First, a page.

LOUISVILLE, KY (WAVE) - The fallout continues for Target after millions of user data was stolen this holiday shopping season. And now the shopping giant is in full out damage control.
Target is issuing apologies and credit monitoring as lawsuits against the company are starting to roll in. This, amid calls for a government investigation.
With just two days to go before Christmas the giant data breach at Target could not have come at a worse time.
Meanwhile, some last-minute Christmas shoppers may be frozen in their tracks because of the massive security breach.
JP Morgan Chase, issuer of roughly 2,000,000 Target debit cards, has temporarily placed limits on those customers potentially impacted by the hacking.
Chase clients who shopped at U.S. Target stores between November 27th and December 15th can now only withdraw $100 a day from ATM's, their daily total spending now capped at $300.
With 40,000,000 credit and debit card accounts now considered compromised, irate customers took target to task online.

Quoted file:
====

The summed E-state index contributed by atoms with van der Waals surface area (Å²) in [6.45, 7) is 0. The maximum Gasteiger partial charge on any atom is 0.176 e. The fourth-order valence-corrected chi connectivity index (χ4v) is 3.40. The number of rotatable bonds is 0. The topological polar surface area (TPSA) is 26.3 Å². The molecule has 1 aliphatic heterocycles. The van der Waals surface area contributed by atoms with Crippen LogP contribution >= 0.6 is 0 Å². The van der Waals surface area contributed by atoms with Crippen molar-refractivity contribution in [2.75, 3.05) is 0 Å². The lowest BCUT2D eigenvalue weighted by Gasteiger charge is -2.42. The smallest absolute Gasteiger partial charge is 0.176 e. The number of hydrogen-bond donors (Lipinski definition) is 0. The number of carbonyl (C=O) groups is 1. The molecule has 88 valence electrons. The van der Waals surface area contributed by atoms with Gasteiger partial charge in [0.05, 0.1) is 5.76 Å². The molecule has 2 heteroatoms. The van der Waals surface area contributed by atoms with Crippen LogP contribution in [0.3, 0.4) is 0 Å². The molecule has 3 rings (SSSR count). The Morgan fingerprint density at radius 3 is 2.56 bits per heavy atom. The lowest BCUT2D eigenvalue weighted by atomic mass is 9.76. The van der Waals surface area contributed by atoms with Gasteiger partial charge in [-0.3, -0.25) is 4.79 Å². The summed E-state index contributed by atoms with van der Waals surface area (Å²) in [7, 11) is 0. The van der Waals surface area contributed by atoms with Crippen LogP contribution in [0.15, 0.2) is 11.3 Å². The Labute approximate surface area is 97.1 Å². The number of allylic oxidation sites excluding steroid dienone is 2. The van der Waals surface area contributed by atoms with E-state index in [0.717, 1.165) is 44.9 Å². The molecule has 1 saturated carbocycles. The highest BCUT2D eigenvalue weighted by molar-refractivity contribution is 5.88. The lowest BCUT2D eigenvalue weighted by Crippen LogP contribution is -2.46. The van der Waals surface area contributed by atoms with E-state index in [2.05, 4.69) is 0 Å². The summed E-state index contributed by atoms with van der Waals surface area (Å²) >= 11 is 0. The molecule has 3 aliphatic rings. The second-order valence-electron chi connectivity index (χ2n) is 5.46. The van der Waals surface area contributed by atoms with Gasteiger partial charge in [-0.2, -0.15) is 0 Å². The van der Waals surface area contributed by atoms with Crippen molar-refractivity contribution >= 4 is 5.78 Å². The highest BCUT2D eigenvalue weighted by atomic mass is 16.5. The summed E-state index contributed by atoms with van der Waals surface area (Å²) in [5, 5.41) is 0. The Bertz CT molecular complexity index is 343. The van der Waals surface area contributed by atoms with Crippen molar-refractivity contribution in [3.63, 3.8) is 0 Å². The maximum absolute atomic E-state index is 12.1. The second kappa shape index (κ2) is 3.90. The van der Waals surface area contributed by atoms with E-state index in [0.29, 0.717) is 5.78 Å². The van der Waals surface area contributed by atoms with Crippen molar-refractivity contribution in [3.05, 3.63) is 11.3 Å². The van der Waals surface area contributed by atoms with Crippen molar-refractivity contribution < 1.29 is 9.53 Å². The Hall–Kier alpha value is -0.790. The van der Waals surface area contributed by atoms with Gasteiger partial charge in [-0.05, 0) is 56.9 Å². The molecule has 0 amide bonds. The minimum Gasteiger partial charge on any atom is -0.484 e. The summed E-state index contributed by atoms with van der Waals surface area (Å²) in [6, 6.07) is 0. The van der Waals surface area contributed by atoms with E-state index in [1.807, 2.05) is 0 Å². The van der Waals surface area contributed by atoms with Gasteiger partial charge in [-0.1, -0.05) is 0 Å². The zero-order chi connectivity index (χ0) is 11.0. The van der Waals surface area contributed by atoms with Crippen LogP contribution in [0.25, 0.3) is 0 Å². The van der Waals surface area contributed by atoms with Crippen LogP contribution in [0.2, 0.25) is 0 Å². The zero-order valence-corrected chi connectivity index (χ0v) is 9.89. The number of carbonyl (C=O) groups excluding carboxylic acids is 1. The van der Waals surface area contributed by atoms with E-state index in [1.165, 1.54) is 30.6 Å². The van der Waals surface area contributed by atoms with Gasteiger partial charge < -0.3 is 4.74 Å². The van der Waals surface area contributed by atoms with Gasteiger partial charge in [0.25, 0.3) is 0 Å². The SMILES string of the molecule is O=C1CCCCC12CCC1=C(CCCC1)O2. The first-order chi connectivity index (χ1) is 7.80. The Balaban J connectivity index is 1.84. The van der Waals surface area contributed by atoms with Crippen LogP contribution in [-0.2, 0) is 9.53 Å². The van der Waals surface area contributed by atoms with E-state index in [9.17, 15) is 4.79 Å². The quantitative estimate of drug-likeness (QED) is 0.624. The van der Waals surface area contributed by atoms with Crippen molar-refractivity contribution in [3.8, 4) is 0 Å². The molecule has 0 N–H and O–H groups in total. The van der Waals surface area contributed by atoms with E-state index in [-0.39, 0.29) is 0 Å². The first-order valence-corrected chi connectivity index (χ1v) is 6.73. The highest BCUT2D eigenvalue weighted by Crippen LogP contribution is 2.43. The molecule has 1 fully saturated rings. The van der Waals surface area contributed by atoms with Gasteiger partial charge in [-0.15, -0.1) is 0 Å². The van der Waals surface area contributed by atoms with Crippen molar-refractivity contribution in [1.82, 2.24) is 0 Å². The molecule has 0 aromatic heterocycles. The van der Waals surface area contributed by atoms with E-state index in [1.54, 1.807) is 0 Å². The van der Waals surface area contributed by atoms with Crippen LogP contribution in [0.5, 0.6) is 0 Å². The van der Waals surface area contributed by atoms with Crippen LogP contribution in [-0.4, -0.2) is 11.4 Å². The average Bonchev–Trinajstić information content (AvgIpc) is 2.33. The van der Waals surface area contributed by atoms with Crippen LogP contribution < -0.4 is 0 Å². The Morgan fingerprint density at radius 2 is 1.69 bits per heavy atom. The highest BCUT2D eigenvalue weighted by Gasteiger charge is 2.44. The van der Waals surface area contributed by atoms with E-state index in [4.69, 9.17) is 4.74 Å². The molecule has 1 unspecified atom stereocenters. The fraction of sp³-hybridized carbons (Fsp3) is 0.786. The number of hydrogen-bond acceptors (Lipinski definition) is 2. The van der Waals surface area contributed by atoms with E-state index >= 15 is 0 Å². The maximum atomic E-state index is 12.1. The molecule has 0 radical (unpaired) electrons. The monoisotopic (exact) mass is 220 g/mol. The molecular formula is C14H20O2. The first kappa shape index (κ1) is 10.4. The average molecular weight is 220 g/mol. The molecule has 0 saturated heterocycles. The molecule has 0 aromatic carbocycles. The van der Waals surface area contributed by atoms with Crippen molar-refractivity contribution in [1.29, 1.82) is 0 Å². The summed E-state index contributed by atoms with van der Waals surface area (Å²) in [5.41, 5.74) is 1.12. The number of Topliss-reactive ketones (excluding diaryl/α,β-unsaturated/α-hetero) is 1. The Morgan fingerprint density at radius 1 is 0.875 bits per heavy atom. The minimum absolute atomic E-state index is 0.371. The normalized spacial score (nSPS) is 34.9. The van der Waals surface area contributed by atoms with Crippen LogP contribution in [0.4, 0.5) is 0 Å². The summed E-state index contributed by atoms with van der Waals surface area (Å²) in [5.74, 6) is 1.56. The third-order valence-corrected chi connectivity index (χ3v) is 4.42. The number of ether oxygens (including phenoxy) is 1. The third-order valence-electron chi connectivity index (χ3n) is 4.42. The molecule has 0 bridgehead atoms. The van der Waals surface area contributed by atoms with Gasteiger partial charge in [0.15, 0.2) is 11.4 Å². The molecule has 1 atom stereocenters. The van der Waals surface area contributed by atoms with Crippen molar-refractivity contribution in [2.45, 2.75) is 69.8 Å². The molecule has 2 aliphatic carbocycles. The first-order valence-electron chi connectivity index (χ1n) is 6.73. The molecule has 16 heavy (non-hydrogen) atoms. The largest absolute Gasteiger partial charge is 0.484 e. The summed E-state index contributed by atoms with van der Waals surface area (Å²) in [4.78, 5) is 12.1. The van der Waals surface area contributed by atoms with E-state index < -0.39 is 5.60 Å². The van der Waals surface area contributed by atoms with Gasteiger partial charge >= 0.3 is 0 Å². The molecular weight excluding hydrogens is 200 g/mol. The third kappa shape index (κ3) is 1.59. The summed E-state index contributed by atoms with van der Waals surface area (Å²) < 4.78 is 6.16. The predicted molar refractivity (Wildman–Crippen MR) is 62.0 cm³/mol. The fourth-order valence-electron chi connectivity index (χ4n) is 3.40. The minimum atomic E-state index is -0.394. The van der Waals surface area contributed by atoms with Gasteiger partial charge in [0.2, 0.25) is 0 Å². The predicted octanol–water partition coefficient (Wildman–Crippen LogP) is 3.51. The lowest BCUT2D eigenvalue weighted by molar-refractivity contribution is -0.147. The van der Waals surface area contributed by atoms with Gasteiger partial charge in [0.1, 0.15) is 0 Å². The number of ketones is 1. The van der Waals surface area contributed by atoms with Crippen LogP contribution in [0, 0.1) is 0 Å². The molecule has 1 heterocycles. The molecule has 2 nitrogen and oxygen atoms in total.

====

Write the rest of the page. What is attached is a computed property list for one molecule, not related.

One tweet reads, "my bank account got hacked, and now, i can't finish Christmas shopping... @target anything to help?"
Other hacked customers are asking why it wasn't noticed sooner.
Two US Senators are now demanding immediate federal investigations to prevent a breach like this from happening again.
"We can get to the bottom of how Target's in store security was compromised in order to make sure that Target, in the future, and all other stores, adequately protect to consumers from this kind of devastating theft," said Senator Charles Schumer, a democrat from New York.
Some customers in California have already filed what could become a class-action lawsuit against target, saying the chain "failed to implement and maintain reasonable security procedures and practices."
Target is offering customers free credit monitoring. Still, it's important for to check your statements for unauthorized charges.
Target said it is working with the secret service and financial institutions to resolve the problem.